Consumer taxes on items such as gasoline, cigarettes and retail sales are trending higher, according to a report by CCH.

As part of its annual survey of consumption taxes, CCH examined state and local tax trends and produced a national map of tax rates showing the variation in rates are in each category across the U.S., with rates that ranged from high to low, or even non-existent, as of July 1, 2009.

“Sales tax revenues are an important part of most state budgets, and gas taxes are the source of funds for state road building and maintenance, along with the federal matching funds they bring in,” said CCH senior state tax analyst Daniel Schibley.

State per-gallon gasoline taxes range from a low of 7.5 cents in Georgia to a high of 37.5 cents in Washington. In half the states and the District of Columbia, the rate is less than 21 cents per gallon. But many drivers actually pay more than that basic rate when they pull up to the pump.

Taxes and fees related to environmental impact, licenses and inspections may also be passed through at the pump to consumers in a number of states. New York drivers, for example, contribute considerably more to the state treasury than their state’s 8-cent gas tax for every gallon of gas they buy. In Hawaii, local taxes in each of its counties can more than double the basic 17-cent-per-gallon state rate. Some states also impose their sales tax on sales of gasoline, in addition to gas taxes.

Five states have higher gas taxes now than a year ago, with Minnesota’s 5.1-cent hike the largest increase. In many states, at least part of the gas tax rate is linked to the wholesale cost of fuel or the cost of highway construction.

Sales taxes are major money-raisers for the states that have them, and are often an important funding source for cities and counties, as well.

Five states — Alaska, Delaware, Montana, New Hampshire and Oregon — impose no sales tax. Of the remaining states, Colorado is at the bottom of the scale with 2.9 percent, while California is at the top, at 8.25 percent. California was one of five states that increased the rate of tax last year. In addition, Massachusetts will increase its rate to 6.25 percent on August 1 and North Carolina’s rate will edge up to 4.75 percent on October 1.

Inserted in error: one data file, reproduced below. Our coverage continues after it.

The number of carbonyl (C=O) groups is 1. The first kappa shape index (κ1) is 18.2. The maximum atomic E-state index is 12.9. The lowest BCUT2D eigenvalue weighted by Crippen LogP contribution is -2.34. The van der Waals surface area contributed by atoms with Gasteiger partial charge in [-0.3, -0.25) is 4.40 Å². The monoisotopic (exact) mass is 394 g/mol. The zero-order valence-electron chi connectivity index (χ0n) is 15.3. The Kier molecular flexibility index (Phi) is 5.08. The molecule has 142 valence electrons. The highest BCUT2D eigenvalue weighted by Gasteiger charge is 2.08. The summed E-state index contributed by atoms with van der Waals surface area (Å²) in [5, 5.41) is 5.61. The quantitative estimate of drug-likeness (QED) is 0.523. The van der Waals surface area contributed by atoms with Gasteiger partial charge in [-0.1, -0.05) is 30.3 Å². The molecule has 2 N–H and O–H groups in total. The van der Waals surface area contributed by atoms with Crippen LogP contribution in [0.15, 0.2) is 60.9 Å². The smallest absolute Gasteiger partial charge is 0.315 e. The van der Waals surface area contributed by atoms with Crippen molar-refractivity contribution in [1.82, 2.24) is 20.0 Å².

Among states with a sales tax, half currently have rates of 6 percent or more. But statewide sales tax rates are often only part of the story as county, city and other local jurisdictions may add their own sales taxes on top of the state tax.

These tacked-on sales taxes can add up. At first glance, for example, it would seem that someone would do better to make purchases in Alabama, with its 4-percent sales tax, than in Mississippi, one of the six highest sales-tax states. But if you buy an item in Montgomery, Ala. you can end up paying a total of 10 percent in sales tax once a 2.5 percent city tax and 3.5 percent county tax are added to the state’s 4-percent rate. In Jackson, Miss., by contrast, you’ll be charged only the state’s 7-percent rate.

Colorado’s statewide 2.9 percent rate becomes 7.72 percent in the city of Denver, and although Alaska does not have a statewide tax, Juneau imposes a 5-percent sales tax. Chicago imposes a nation-high 10.25 percent rate for big cities, once county, mass transit and city levies are added to Illinois’ statewide 6.25 percent sales tax.